Hedge fund manager Alphonse “Buddy” Fletcher has been forced to sell his Cornwall, Connecticut mansion for just pennies on the dollar, according to Bloomberg.
The estate, called Cornwall Castle, has seen its prestigious owners arrive in vehicles like pink Cadillacs and helicopters over the years. Among the list of previous owners, Saul Steinberg, the lead chairman of Reliance Group Holdings and Macy’s executive Joseph Cicio.
Fletcher bought the castle in 2001, before his American dream-style narrative of wealth and success ended in bankruptcy. For years, Fletcher and his wife, Ellen Pao, were well-known figures on Wall Street and in Silicon Valley.
And like any good criminal, Fletcher has been falling back on the race card for a living. He gained notoriety in 2011 when he sued The Dakota, one of Manhattan’s most exclusive co-ops, for racial discrimination. This was after he had also sued his previous employer, Kidder Peabody, for racial discrimination, in 1991. He won a $1.26 million award in NYSE arbitration as a result. In 2012, his wife filed a gender discrimination lawsuit against her employer, Kleiner Perkins.
But in 2012, the real problems under the surface for Fletcher started to rear their heads.
Fletcher’s funds were forced into liquidation or bankruptcy amid fraud allegations and an investigation by the SEC. Fletcher was accused of inflating his returns and using his clients’ money as a piggy bank. He was ordered to return $212 million in a default judgment in 2015 and divorced with his wife two years later.
The bankruptcy trustee trying to recoup the funds said: “We never located any meaningful assets.”
This brings us back to Cornwall Castle. In 2001, Fletcher took out a $4.4 million mortgage to pay $5.9 million for the 330 acre property – a record high price for a home in the area. Neighbors recalled his helicopter hovering overhead and annual parties thrown on Halloween. Fletcher, meanwhile, kept tacking on debt to buy more land, and eventually bought more than 1000 acres.
In 2013, he put the castle on the market for $8.9 million and there were no takers. In 2014, he started to fall behind on the payments and JP Morgan began foreclosure proceedings the next year. And so the grand building and land have now been sold off in pieces to pay his debts.
In March, a local conservation group agreed to buy 107 acres for $622,000. In June, JP Morgan sold the 16,800 square-foot castle and 275 acres for $1.6 million. The remaining portions of his land will hit the market over the next few months.
Former owner Cicio said: “To me, it was out of a storybook. Sadly, in the very recent past, they let it dramatically deteriorate.”
Cicio is right – the house needs a significant amount of work. A barn on the property was ruined by a fire in 2013. Meanwhile, pipes burst, grass was overgrown and the roof developed leaks. The HVAC systems need to be replaced and there’s a mold problem that needs to be dealt with.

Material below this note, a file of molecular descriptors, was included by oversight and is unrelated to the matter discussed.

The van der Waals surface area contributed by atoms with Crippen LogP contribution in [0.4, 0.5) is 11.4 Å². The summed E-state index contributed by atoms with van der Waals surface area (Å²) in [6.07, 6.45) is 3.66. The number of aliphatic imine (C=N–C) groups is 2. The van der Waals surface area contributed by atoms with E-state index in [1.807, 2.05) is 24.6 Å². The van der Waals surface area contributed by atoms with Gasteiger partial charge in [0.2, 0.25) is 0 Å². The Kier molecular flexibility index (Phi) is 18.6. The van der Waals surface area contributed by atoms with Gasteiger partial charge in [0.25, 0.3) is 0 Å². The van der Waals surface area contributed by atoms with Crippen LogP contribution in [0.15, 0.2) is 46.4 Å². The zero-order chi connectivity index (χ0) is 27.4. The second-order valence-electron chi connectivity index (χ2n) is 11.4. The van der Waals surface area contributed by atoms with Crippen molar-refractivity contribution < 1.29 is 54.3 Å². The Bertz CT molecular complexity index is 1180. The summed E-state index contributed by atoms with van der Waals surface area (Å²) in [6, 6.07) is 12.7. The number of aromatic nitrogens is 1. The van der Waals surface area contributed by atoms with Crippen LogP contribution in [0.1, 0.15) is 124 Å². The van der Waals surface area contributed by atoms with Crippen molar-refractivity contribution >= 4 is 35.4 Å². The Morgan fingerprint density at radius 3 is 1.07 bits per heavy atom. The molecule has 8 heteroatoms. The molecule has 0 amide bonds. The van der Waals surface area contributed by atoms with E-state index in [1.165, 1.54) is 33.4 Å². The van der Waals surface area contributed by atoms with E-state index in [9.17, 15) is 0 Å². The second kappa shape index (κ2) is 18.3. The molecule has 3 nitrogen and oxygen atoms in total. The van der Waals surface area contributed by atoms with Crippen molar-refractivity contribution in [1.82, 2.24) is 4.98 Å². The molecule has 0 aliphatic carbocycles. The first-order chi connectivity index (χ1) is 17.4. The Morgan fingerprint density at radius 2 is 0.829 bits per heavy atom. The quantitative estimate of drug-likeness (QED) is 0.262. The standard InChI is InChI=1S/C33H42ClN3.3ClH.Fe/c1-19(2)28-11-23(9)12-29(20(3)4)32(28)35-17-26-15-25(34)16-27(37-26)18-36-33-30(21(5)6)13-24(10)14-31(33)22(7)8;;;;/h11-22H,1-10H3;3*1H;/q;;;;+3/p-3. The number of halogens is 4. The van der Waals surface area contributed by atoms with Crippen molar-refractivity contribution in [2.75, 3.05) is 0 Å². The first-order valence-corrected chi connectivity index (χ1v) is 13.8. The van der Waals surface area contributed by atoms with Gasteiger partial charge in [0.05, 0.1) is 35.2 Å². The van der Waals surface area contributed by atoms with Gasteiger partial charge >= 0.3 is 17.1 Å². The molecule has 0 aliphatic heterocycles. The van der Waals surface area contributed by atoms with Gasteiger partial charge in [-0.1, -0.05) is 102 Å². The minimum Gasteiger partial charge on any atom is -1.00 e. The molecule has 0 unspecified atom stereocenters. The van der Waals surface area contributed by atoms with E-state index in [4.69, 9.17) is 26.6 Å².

This condition belies the once prestigious nature of the castle. Built in 1925, it was supposed to be a fairytale retreat for New York society couple Charlotte Bronson Hunnewell, who had developed Manhattan’s Turtle Bay Gardens, and her second husband, Dr. Walton Martin.
David Bain, a real estate broker who handled the foreclosure sale said: “It needed everything. Not a pretty picture for most buyers.”
Jeffrey Jacobson, who wrote a book about the history of the castle said: “What kind of a sensible, logical person wants to buy a castle?”
Most wealthy buyers today would likely have no tolerance to make improvements to an old castle, according to Graham Klemm, a local real estate broker.
However, it appealed to one man: Russell Barton, a developer who recently transformed a former jail into a mixed use complex featuring residences and a restaurant. Barton was taken back by the gargoyles on the building and the original lead windows, stonework and seclusion. Being a developer, he also has the resources and the know-how to fix it. He has spent the past month renovating the castle with 20 workers on site, doing eight hour shifts each.
Barton said: “This is a small job for me. The jail took two years. This will take two months.”
He thinks the renovations will cost about $150,000, which is far less than the $3 million to $4 million estimated by some real estate professionals. His goal is to use the castle as a permanent home for himself and his wife and to use the castle’s servant quarters as his company’s headquarters. For now, the couple is living with their Jack Russell terrier in a one bedroom stone cottage by the pool.
Barton concluded: “I like this old lady. Everything about it is spectacular.”
Meanwhile, we’re sure Fletcher is busy preparing another racial discrimination suit, perhaps against the SEC or his home’s new owner, as we speak.
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Author: Tyler Durden